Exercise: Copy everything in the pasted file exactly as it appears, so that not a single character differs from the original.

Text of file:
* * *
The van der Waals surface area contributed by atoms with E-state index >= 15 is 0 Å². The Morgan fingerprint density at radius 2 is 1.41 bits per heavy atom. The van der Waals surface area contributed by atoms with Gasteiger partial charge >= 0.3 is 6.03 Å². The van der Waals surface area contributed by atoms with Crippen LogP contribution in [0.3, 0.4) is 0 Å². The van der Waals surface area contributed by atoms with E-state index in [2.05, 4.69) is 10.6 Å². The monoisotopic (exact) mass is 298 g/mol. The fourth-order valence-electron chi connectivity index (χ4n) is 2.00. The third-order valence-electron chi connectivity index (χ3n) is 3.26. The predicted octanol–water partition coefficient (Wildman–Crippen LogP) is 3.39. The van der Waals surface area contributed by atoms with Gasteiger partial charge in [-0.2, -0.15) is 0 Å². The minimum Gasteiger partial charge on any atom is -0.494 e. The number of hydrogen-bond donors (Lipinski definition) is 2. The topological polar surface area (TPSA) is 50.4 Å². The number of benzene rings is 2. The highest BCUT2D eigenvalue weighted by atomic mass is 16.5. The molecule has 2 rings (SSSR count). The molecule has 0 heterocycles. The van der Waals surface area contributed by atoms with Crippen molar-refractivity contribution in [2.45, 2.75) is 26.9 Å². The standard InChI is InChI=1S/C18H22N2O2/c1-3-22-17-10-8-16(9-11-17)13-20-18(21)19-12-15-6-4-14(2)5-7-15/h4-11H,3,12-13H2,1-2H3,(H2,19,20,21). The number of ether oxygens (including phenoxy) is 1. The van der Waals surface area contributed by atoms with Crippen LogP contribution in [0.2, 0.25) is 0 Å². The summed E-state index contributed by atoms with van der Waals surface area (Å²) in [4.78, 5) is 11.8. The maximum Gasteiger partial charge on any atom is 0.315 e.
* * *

The van der Waals surface area contributed by atoms with E-state index >= 15 is 0 Å². The Morgan fingerprint density at radius 2 is 1.41 bits per heavy atom. The van der Waals surface area contributed by atoms with Gasteiger partial charge >= 0.3 is 6.03 Å². The van der Waals surface area contributed by atoms with Crippen LogP contribution in [0.3, 0.4) is 0 Å². The van der Waals surface area contributed by atoms with E-state index in [2.05, 4.69) is 10.6 Å². The monoisotopic (exact) mass is 298 g/mol. The fourth-order valence-electron chi connectivity index (χ4n) is 2.00. The third-order valence-electron chi connectivity index (χ3n) is 3.26. The predicted octanol–water partition coefficient (Wildman–Crippen LogP) is 3.39. The van der Waals surface area contributed by atoms with Gasteiger partial charge in [-0.2, -0.15) is 0 Å². The minimum Gasteiger partial charge on any atom is -0.494 e. The number of hydrogen-bond donors (Lipinski definition) is 2. The topological polar surface area (TPSA) is 50.4 Å². The number of benzene rings is 2. The highest BCUT2D eigenvalue weighted by atomic mass is 16.5. The molecule has 2 rings (SSSR count). The molecule has 0 heterocycles. The van der Waals surface area contributed by atoms with Crippen molar-refractivity contribution in [2.45, 2.75) is 26.9 Å². The standard InChI is InChI=1S/C18H22N2O2/c1-3-22-17-10-8-16(9-11-17)13-20-18(21)19-12-15-6-4-14(2)5-7-15/h4-11H,3,12-13H2,1-2H3,(H2,19,20,21). The number of ether oxygens (including phenoxy) is 1. The van der Waals surface area contributed by atoms with Crippen LogP contribution in [0.2, 0.25) is 0 Å². The summed E-state index contributed by atoms with van der Waals surface area (Å²) in [4.78, 5) is 11.8. The maximum Gasteiger partial charge on any atom is 0.315 e.